18. Often you can test these things and plan for what you think is every eventuality, then you put the public on it and they do all sorts of things you never imagined. Between techies who tend to be quite precise in their thinking and marketeers who think something will sell; it’s usually somewhere in between. Frequently the issue is the sales people who have the most balanced view are too busy selling and keeping the cash coming in whilst projects like new websites go on, whether dragged out or turned around fast it’s always an age to somewhere in sales, to have sufficient impact mostly because they lack the time and have the pressures of achieving targets that the posh coffee cup holding marketeers and strong coffee supping developers don’t have. Surprised really BF bother with an accommodation booking element, they’re a ferry company so focus on what you do best. Partnering with a commission share with accommodation rental specialists would seem on the face of it to be more commercially successful like Home Away or Booking - even with Airbnb or Accor (given the percentage of families Premier Inn say use their budget hotels for 3-7 night holidays) - and with the right terms is a win/win for all.
  19. And the day trip one - first ever ferry crossing was on Pride of Calais using one of those, non landing return.
  20. The issue with devices is a big one, especially with iPads, and true it's not usually the site provider's fault... but customers don't see it that way because it could never be their hardware or software that has an issue. The issue is biggest with iPads, and older iPhones, and it is real. Because Apple products are so damn expensive right now and there's been some real jumps in price - a few years ago you could get the top iPhone for £599 and now it's £999 just for the starting top model - people are holding on to their devices longer. In the case of iPads, and tablets as a whole in fairness, there has been next to no innovation in the sector and they're now the white elephants of the tech world (yes, even more of a flop than the Apple Watch). In the same context, phones have got faster, screens have got bigger and people are more comfortable purchasing on them, so high speed is one user demand and the other is high quality large image-led sites of which the two are not necessarily happy bedfellows. What web site providers have to content with in the tablet environment is two extremes: Old technology like most iPads. After the "Apple downgrades battery life" scandal, they fixed that but in doing so have been continually downgrading the RAM available in Safari on older devices which is then trigger for further downgrades within the device itself according to how much of the memory is taken up, so low memory status cuts down the RAM further in Safari. This causes sites which are image-lead to not always render properly and in some cases websites are now so fast at delivering content that the device's browser simply can't cope with it. It's the reverse of the battery scandal, it's discussed in many tech and developer forums but just hasn't hit the headlines yet. Rock and a hard place... people are holding onto their devices so no need to innovate with new product, no new product means people don't replace, saving battery life on dying lithium ion batteries means reducing the processing power needed. You can't win! Newer throw away technology, like Kindles and other "cheap" tablets. Kindles are simply not up to the job of being a web browsing device in the same way that other mobile devices are. The OS is a "lite" version of Android, tech forums are stuffed with connection issues on Kindles and the like, and the issue is that perhaps those who buy them are either less tech savvy in the first place (either don't know what they're buying and/or don't understand why it doesn't meet their expectation) whilst they may harbour unrealistic expectations of what the device is capable of. You want the power of a new iPad? Buy a new iPad, not a cheap Android device. You want a luxury crossing to Spain? Pay for a Commodore cabin on Pont-Aven, not a reclining seat on Etretat. You get what you pay for. Don't get me started on people not updating their OS and browser, not installing AV so their device is littered with malware and spyware, and people who wonder why responsive websites moves things around and collapse menus down because you're comparing that honking great 26-inch PC screen on your desk with a tiny phone in your hand. The result it it's never the customer's fault... just a long never ending battle that website owners and developers have to grin and bear... "yes sir, we'll look into it" through gritted teeth.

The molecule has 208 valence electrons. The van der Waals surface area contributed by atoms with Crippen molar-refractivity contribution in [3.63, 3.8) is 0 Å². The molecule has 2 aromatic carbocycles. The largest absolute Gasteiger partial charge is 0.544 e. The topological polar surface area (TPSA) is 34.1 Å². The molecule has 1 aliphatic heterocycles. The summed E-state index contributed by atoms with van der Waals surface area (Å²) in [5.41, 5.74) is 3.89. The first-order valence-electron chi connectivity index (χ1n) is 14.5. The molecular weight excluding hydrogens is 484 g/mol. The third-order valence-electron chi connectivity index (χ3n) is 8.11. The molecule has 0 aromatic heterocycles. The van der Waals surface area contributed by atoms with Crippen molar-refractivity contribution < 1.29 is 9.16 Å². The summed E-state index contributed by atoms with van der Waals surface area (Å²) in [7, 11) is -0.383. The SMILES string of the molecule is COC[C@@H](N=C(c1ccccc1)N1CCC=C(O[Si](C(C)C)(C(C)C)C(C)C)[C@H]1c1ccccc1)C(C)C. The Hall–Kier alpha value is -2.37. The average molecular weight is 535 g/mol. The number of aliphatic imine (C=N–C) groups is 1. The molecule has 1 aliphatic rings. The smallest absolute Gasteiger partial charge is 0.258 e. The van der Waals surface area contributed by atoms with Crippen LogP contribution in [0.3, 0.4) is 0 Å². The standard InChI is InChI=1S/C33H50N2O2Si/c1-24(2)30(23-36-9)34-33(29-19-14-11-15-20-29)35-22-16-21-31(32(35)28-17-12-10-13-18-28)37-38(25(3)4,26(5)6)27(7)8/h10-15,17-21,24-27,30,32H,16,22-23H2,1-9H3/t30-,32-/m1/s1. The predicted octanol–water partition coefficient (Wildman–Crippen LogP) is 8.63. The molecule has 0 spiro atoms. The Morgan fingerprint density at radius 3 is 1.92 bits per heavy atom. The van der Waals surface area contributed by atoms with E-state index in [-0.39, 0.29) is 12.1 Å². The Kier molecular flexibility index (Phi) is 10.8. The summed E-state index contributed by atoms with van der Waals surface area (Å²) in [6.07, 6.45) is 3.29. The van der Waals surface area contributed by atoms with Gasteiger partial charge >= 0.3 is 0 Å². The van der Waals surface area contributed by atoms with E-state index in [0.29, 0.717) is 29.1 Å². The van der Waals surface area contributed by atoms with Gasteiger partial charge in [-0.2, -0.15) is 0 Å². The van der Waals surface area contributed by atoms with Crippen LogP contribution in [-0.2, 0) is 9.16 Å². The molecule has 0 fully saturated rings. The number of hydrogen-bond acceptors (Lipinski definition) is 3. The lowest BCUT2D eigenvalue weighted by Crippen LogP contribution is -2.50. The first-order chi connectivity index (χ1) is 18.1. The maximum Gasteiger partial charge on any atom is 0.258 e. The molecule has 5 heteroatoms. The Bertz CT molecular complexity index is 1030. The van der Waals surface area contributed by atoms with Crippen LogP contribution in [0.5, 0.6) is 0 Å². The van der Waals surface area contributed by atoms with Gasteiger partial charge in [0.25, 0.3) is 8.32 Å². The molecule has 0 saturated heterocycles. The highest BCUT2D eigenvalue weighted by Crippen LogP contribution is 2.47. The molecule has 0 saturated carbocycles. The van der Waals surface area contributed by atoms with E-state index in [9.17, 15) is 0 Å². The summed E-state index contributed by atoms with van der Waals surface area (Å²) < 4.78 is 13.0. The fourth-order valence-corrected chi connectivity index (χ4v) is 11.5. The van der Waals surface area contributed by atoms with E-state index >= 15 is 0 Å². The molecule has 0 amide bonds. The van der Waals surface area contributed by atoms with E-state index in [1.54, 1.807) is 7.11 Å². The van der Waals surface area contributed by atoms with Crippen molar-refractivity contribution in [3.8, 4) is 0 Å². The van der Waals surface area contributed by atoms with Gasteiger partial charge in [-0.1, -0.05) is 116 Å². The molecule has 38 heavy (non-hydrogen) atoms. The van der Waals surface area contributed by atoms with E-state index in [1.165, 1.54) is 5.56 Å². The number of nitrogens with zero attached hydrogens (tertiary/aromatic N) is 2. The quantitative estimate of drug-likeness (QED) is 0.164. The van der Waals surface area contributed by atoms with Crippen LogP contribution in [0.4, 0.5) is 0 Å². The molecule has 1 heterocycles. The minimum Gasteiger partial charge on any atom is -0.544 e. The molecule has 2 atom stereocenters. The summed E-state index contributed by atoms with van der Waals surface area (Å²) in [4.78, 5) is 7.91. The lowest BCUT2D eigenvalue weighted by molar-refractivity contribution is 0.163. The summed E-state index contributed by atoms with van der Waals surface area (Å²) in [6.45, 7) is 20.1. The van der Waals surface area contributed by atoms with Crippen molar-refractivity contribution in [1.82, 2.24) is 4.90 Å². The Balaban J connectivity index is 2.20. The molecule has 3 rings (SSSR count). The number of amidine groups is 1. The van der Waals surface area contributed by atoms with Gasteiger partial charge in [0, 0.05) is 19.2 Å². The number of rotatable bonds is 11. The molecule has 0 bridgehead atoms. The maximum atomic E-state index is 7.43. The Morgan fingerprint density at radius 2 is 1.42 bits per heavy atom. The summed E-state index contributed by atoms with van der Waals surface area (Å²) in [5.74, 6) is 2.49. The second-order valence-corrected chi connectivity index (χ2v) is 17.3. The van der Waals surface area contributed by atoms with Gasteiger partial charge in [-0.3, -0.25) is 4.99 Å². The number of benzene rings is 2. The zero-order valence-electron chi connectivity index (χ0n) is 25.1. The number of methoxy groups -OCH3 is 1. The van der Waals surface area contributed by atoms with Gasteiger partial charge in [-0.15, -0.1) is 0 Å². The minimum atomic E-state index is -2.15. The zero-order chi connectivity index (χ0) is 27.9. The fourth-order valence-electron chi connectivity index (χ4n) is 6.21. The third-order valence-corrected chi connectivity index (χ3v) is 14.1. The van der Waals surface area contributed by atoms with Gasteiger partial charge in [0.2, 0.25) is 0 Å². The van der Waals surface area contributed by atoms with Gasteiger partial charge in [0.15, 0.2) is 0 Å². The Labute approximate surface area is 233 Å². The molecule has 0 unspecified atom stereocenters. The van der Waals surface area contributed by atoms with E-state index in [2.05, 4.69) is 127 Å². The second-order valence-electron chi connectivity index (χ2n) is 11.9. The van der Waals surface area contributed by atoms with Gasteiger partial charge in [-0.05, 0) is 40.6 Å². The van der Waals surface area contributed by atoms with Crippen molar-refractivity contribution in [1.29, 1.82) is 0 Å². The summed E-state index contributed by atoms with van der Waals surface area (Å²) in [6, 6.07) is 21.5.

21. I'm not Bretagne's biggest fan, but she doesn't deserve to be scrapped yet, surely she has plenty of life left in her for what she is, a 30-year old overnight ferry with cabins running a budget service. What she does deserve is to have the cruise ferry name scraped off her, she gives people a bad impression of what a cruise ship actually is.
  22. MSM would be sponsored by EDF surely? More chimneys than a power station?
  23. Etretat, sponsored by Poundland
  24. I’m missing something, but can’t figure out what?
×
×
  • Create New...